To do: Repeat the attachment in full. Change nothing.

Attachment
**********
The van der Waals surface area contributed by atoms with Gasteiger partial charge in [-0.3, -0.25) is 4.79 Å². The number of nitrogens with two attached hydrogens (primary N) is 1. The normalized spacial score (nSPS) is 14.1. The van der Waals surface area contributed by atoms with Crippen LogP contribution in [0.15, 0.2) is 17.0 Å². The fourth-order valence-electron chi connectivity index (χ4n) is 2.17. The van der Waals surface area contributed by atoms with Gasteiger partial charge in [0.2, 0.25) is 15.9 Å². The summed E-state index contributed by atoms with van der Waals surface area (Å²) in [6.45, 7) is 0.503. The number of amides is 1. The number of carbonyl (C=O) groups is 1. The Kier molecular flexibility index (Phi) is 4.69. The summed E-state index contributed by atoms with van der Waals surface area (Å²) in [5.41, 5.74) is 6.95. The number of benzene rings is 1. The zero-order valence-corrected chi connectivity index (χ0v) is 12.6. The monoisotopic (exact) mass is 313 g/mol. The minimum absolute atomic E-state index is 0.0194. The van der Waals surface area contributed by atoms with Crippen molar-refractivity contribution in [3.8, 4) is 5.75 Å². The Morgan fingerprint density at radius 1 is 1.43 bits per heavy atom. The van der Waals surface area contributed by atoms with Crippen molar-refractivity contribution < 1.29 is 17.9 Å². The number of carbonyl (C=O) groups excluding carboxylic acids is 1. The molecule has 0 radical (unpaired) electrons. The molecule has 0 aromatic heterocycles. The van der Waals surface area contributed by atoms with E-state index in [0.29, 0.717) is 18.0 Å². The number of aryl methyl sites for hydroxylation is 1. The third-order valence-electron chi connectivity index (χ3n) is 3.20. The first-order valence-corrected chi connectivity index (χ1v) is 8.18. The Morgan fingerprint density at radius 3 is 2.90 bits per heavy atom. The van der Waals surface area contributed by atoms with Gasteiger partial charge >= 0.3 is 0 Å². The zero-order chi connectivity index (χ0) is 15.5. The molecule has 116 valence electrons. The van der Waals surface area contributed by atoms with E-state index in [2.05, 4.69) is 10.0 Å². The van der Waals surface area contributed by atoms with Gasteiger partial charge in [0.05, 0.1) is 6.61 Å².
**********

The van der Waals surface area contributed by atoms with Gasteiger partial charge in [-0.3, -0.25) is 4.79 Å². The number of nitrogens with two attached hydrogens (primary N) is 1. The normalized spacial score (nSPS) is 14.1. The van der Waals surface area contributed by atoms with Crippen LogP contribution in [0.15, 0.2) is 17.0 Å². The fourth-order valence-electron chi connectivity index (χ4n) is 2.17. The van der Waals surface area contributed by atoms with Gasteiger partial charge in [0.2, 0.25) is 15.9 Å². The summed E-state index contributed by atoms with van der Waals surface area (Å²) in [6.45, 7) is 0.503. The number of amides is 1. The number of carbonyl (C=O) groups is 1. The Kier molecular flexibility index (Phi) is 4.69. The summed E-state index contributed by atoms with van der Waals surface area (Å²) in [5.41, 5.74) is 6.95. The number of benzene rings is 1. The zero-order valence-corrected chi connectivity index (χ0v) is 12.6. The monoisotopic (exact) mass is 313 g/mol. The minimum absolute atomic E-state index is 0.0194. The van der Waals surface area contributed by atoms with Crippen molar-refractivity contribution in [3.8, 4) is 5.75 Å². The Morgan fingerprint density at radius 1 is 1.43 bits per heavy atom. The van der Waals surface area contributed by atoms with Crippen molar-refractivity contribution < 1.29 is 17.9 Å². The number of carbonyl (C=O) groups excluding carboxylic acids is 1. The molecule has 0 radical (unpaired) electrons. The molecule has 0 aromatic heterocycles. The van der Waals surface area contributed by atoms with E-state index in [0.29, 0.717) is 18.0 Å². The number of aryl methyl sites for hydroxylation is 1. The third-order valence-electron chi connectivity index (χ3n) is 3.20. The first-order valence-corrected chi connectivity index (χ1v) is 8.18. The Morgan fingerprint density at radius 3 is 2.90 bits per heavy atom. The van der Waals surface area contributed by atoms with Gasteiger partial charge >= 0.3 is 0 Å². The zero-order chi connectivity index (χ0) is 15.5. The molecule has 116 valence electrons. The van der Waals surface area contributed by atoms with E-state index in [2.05, 4.69) is 10.0 Å². The van der Waals surface area contributed by atoms with Gasteiger partial charge in [0.05, 0.1) is 6.61 Å².